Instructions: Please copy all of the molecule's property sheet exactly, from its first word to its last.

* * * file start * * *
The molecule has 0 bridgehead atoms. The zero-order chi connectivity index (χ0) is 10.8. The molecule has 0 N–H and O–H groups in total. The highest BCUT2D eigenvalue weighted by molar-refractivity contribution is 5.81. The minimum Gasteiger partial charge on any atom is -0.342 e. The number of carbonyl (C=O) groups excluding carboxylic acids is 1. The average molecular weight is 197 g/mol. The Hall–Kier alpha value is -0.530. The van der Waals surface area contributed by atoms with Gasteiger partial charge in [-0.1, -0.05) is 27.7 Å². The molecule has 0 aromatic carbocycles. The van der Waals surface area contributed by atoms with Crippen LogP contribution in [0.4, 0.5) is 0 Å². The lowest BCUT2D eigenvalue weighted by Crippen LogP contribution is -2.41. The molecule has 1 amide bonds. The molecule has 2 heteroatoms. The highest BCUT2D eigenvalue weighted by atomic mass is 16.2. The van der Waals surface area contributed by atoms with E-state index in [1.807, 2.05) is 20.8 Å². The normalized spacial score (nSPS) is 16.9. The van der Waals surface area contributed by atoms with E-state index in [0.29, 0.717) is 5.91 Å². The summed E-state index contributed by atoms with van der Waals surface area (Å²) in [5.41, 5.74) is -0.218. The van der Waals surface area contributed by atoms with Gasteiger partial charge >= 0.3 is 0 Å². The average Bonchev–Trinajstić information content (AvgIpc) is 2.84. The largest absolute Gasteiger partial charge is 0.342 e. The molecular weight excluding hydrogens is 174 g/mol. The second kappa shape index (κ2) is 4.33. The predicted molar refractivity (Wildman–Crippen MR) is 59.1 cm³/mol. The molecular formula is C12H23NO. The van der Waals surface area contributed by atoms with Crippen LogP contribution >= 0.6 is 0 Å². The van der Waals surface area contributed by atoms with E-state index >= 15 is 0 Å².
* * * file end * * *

The molecule has 0 bridgehead atoms. The zero-order chi connectivity index (χ0) is 10.8. The molecule has 0 N–H and O–H groups in total. The highest BCUT2D eigenvalue weighted by molar-refractivity contribution is 5.81. The minimum Gasteiger partial charge on any atom is -0.342 e. The number of carbonyl (C=O) groups excluding carboxylic acids is 1. The average molecular weight is 197 g/mol. The Hall–Kier alpha value is -0.530. The van der Waals surface area contributed by atoms with Gasteiger partial charge in [-0.1, -0.05) is 27.7 Å². The molecule has 0 aromatic carbocycles. The van der Waals surface area contributed by atoms with Crippen LogP contribution in [0.4, 0.5) is 0 Å². The lowest BCUT2D eigenvalue weighted by Crippen LogP contribution is -2.41. The molecule has 1 amide bonds. The molecule has 2 heteroatoms. The highest BCUT2D eigenvalue weighted by atomic mass is 16.2. The van der Waals surface area contributed by atoms with E-state index in [1.807, 2.05) is 20.8 Å². The normalized spacial score (nSPS) is 16.9. The van der Waals surface area contributed by atoms with E-state index in [0.29, 0.717) is 5.91 Å². The summed E-state index contributed by atoms with van der Waals surface area (Å²) in [5.41, 5.74) is -0.218. The van der Waals surface area contributed by atoms with Gasteiger partial charge >= 0.3 is 0 Å². The average Bonchev–Trinajstić information content (AvgIpc) is 2.84. The largest absolute Gasteiger partial charge is 0.342 e. The molecular weight excluding hydrogens is 174 g/mol. The second kappa shape index (κ2) is 4.33. The predicted molar refractivity (Wildman–Crippen MR) is 59.1 cm³/mol. The molecular formula is C12H23NO. The van der Waals surface area contributed by atoms with Crippen LogP contribution >= 0.6 is 0 Å². The van der Waals surface area contributed by atoms with E-state index >= 15 is 0 Å².